By making end-to-end orchestration the ultimate goal, you can work towards a properly connected supply chain, based on systems and technologies that all communicate with each other automatically, without the need for manual intervention. It’s these manual gaps that often cause delays and errors.

In fact, 37% of respondents in a recent Bizagi study said that they had used unapproved tools or technology, also known as shadow IT, because company-provided resources hindered productivity. While it’s great that users are looking for their own solutions, guard rails are necessary to ensure compliance and standardized ways of working.

Adopting a low-code platform enables trained business users to create applications that will ease their day-to-day workload in a system that is governed by IT, increasing visibility and collaboration and mitigating risks.

These low-code platforms allow users to explore new opportunities, while properly integrating systems and applications such as an ERP for secure access to master data and RPA bots to automate previously manual tasks. Intelligent technologies such as AI and Machine Learning can also be orchestrated to make informed decisions that will aid operations.


Orchestrate with third parties

A truly connected supply chain not only involves orchestrating your systems, but also facilitating a proper flow of information with any other companies you do business with. This includes vendors, suppliers, distributors, and retailers. 

With omnichannel and multinational supply chains on the rise, third-party connections are more important than ever. An orchestrated approach not only to helps you to be competitive in your market, and maintain relationships with these businesses, but also to protect your data and ensure you deliver on SLAs with your customers. In fact, 82% of large companies were not confident or unsure if they have identified all the third-party risks their organization is exposed to.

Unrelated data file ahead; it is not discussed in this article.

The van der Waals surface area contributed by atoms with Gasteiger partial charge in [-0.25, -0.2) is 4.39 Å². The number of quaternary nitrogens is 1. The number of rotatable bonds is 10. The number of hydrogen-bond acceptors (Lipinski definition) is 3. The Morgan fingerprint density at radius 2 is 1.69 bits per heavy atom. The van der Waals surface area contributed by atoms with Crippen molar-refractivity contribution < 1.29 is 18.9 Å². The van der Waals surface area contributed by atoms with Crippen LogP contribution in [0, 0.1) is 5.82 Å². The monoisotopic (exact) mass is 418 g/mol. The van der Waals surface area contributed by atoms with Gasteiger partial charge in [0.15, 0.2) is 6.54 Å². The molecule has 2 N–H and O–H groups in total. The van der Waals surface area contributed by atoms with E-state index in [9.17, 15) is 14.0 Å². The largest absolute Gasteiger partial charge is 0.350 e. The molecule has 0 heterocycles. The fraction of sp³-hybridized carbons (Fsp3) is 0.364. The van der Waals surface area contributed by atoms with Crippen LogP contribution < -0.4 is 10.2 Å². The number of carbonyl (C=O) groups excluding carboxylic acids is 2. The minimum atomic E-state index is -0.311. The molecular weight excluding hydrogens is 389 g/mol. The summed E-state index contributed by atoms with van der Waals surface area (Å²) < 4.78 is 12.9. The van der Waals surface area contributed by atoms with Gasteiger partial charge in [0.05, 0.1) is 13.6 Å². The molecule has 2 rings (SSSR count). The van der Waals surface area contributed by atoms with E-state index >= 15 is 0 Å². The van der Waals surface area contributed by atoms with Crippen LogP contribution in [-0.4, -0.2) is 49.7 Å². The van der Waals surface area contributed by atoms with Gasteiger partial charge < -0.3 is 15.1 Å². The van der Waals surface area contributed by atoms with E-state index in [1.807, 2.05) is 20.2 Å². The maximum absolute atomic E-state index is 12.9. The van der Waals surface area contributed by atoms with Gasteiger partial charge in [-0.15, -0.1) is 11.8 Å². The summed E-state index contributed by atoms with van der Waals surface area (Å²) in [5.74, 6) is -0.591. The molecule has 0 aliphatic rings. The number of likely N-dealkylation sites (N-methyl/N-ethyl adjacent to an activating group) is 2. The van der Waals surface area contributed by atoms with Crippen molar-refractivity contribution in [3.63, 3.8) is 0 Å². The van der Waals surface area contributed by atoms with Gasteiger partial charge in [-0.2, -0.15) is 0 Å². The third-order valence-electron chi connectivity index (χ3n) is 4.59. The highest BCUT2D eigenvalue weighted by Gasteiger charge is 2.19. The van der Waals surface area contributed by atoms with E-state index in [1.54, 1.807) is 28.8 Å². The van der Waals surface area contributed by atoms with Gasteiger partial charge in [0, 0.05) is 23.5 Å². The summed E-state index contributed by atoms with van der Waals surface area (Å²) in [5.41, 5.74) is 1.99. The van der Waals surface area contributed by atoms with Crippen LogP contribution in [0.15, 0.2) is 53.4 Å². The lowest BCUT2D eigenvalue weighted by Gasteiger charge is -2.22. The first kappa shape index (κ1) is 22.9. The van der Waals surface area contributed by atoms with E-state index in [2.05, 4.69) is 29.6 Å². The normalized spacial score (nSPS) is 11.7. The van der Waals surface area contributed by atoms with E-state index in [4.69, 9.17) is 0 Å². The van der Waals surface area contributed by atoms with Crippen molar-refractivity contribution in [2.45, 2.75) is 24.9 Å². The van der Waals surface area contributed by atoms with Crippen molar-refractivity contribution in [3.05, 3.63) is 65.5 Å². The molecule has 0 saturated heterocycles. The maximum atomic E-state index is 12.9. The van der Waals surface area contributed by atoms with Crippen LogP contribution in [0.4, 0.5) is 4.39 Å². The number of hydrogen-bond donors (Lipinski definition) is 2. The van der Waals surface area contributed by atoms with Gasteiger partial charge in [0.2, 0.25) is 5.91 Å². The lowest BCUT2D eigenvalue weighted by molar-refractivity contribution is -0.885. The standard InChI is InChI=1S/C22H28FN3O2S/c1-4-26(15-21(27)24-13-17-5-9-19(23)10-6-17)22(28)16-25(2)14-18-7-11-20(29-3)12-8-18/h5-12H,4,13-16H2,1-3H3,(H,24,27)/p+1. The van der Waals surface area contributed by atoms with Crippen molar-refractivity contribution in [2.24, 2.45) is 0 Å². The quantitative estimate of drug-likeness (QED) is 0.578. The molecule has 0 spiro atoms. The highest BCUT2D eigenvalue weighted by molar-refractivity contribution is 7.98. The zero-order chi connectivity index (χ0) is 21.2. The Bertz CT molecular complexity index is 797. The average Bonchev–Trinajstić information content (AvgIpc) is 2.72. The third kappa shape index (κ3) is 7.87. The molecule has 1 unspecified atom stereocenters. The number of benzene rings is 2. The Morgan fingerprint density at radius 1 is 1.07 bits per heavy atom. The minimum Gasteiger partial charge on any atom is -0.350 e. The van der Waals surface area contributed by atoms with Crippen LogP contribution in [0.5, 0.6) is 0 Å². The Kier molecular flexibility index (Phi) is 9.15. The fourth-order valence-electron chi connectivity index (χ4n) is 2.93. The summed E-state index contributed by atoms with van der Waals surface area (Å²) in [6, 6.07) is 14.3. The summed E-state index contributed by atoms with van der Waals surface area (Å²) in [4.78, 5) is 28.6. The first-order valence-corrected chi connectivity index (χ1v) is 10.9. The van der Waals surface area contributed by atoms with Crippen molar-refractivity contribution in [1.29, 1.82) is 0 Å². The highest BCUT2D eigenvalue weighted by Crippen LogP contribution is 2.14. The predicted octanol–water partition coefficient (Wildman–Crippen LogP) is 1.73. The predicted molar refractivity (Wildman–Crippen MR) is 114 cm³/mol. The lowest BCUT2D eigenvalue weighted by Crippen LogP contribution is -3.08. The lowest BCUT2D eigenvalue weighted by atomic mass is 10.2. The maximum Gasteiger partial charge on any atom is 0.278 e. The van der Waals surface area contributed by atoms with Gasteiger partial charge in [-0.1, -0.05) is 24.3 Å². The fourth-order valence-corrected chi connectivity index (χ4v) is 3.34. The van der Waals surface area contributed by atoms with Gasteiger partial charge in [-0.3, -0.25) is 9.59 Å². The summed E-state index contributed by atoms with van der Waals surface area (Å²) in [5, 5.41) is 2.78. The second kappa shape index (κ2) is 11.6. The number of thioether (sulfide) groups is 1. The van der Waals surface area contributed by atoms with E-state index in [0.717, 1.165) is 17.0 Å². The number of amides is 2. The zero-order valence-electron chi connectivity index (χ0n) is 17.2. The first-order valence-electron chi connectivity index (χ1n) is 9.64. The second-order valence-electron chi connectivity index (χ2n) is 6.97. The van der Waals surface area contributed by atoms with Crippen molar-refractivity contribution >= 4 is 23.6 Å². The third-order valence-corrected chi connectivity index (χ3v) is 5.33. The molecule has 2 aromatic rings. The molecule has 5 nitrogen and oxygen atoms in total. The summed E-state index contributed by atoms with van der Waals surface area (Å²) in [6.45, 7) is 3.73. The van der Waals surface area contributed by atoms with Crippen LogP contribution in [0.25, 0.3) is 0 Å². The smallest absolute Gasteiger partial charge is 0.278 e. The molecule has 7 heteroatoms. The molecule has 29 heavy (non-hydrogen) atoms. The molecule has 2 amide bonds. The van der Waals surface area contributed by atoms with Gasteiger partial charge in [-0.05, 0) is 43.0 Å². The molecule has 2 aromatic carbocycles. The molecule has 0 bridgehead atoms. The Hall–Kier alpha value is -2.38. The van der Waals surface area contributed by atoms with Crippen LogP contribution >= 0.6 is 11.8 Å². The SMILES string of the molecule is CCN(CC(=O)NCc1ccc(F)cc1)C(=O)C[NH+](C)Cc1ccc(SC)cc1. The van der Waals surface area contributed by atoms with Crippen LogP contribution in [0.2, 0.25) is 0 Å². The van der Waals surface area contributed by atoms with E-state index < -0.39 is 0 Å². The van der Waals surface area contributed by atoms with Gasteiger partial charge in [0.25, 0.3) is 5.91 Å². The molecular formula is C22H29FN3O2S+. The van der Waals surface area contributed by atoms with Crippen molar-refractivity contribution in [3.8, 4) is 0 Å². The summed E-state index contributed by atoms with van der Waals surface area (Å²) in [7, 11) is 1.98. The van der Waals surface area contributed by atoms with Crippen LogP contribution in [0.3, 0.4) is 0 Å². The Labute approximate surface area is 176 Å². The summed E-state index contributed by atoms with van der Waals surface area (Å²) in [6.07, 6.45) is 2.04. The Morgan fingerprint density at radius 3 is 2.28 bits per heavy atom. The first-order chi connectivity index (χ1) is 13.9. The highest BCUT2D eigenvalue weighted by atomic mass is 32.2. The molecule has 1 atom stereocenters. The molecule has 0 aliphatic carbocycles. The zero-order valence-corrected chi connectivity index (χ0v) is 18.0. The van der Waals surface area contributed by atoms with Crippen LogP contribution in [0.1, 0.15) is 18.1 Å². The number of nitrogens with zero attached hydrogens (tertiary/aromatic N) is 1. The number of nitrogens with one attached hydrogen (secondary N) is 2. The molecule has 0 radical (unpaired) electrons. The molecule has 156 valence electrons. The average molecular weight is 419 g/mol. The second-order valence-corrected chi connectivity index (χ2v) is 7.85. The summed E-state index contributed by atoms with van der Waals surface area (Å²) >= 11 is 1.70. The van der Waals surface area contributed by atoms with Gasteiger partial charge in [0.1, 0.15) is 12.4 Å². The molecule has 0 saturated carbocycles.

The average company’s network is accessed by 89 vendors each week, so the vendor management process is the perfect example of the importance of how a low-code automation platform can support the supply chain. By providing a secure and centralized access point for vendors, which then communicates directly with your organization’s ERP, you can automate the process from selection to long-term performance monitoring for improved efficiency and better supplier relationships. 


Deutsche Post DHL Group turned to process automation to optimize its Vendor Master Data Management (MDM) portal. This process previously relied on time-intensive manual collection and validation of data to fill the gaps between system breaks. 

A portal was created as a centralized access point for 320,000 employees and over a thousand vendors. It uses business rules to automatically validate data upon entry to minimize repetitive review steps. Supplier details were also automatically replicated in the ePurchasing system to save further manual effort.

Automation eases the process by authenticating external users, checking data for errors, submitting forms, requesting approvals, and duplicating data in the ePurchasing solution. Bizagi ensures that the process is fully compliant and also eliminates the need for an API to connect to their ERP, orchestrating with SAP and automatically handing data over to RPA bots for interpretation.

“Bizagi is the tool which holds together everything end-to-end and is the go-to portal for our service providers who log into Bizagi to process a case,” said Timo Neff, Team Lead, Automation Designers & Architects at DP DHL Group. 


Find out more…

For more information on how to tackle any challenges you may be facing, download The Strategic Guide to Supply Chain Automation for Manufacturing & Retail. 

The comprehensive guide provides three easy-to-follow steps on how to build more resilient supply chain operations. These strategies can make digital transformation approachable and deliver meaningful progress in a short space of time.